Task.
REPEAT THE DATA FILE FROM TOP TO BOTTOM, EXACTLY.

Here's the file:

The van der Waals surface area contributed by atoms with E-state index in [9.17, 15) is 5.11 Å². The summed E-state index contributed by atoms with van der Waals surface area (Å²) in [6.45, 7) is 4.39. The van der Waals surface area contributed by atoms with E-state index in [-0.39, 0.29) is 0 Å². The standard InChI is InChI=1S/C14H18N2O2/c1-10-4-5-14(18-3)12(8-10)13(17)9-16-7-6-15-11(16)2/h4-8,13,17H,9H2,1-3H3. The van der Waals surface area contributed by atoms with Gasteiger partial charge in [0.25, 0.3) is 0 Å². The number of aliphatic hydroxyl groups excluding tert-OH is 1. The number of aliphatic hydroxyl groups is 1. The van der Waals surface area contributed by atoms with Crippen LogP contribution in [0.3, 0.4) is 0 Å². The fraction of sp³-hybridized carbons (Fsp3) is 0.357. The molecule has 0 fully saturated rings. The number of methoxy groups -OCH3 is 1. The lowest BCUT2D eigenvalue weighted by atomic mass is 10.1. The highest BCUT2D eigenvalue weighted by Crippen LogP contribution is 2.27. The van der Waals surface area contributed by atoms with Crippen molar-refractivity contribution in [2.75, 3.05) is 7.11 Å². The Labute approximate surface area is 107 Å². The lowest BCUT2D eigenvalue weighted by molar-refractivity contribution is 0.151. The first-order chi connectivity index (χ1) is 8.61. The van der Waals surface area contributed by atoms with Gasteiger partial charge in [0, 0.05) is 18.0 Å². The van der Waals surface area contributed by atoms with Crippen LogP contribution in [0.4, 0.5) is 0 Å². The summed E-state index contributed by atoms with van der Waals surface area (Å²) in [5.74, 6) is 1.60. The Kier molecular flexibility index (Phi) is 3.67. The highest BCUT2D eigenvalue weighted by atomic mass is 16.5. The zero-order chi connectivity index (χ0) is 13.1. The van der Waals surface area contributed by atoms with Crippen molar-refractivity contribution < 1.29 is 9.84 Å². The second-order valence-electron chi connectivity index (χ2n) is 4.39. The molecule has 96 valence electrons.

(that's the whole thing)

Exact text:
The van der Waals surface area contributed by atoms with E-state index in [9.17, 15) is 5.11 Å². The summed E-state index contributed by atoms with van der Waals surface area (Å²) in [6.45, 7) is 4.39. The van der Waals surface area contributed by atoms with E-state index in [-0.39, 0.29) is 0 Å². The standard InChI is InChI=1S/C14H18N2O2/c1-10-4-5-14(18-3)12(8-10)13(17)9-16-7-6-15-11(16)2/h4-8,13,17H,9H2,1-3H3. The van der Waals surface area contributed by atoms with Gasteiger partial charge in [0.25, 0.3) is 0 Å². The number of aliphatic hydroxyl groups excluding tert-OH is 1. The number of aliphatic hydroxyl groups is 1. The van der Waals surface area contributed by atoms with Crippen LogP contribution in [0.3, 0.4) is 0 Å². The fraction of sp³-hybridized carbons (Fsp3) is 0.357. The molecule has 0 fully saturated rings. The number of methoxy groups -OCH3 is 1. The lowest BCUT2D eigenvalue weighted by atomic mass is 10.1. The highest BCUT2D eigenvalue weighted by Crippen LogP contribution is 2.27. The van der Waals surface area contributed by atoms with Crippen molar-refractivity contribution in [2.75, 3.05) is 7.11 Å². The Labute approximate surface area is 107 Å². The lowest BCUT2D eigenvalue weighted by molar-refractivity contribution is 0.151. The first-order chi connectivity index (χ1) is 8.61. The van der Waals surface area contributed by atoms with Gasteiger partial charge in [0, 0.05) is 18.0 Å². The van der Waals surface area contributed by atoms with Crippen LogP contribution in [0.4, 0.5) is 0 Å². The summed E-state index contributed by atoms with van der Waals surface area (Å²) in [5.74, 6) is 1.60. The Kier molecular flexibility index (Phi) is 3.67. The highest BCUT2D eigenvalue weighted by atomic mass is 16.5. The zero-order chi connectivity index (χ0) is 13.1. The van der Waals surface area contributed by atoms with Crippen molar-refractivity contribution < 1.29 is 9.84 Å². The second-order valence-electron chi connectivity index (χ2n) is 4.39. The molecule has 96 valence electrons.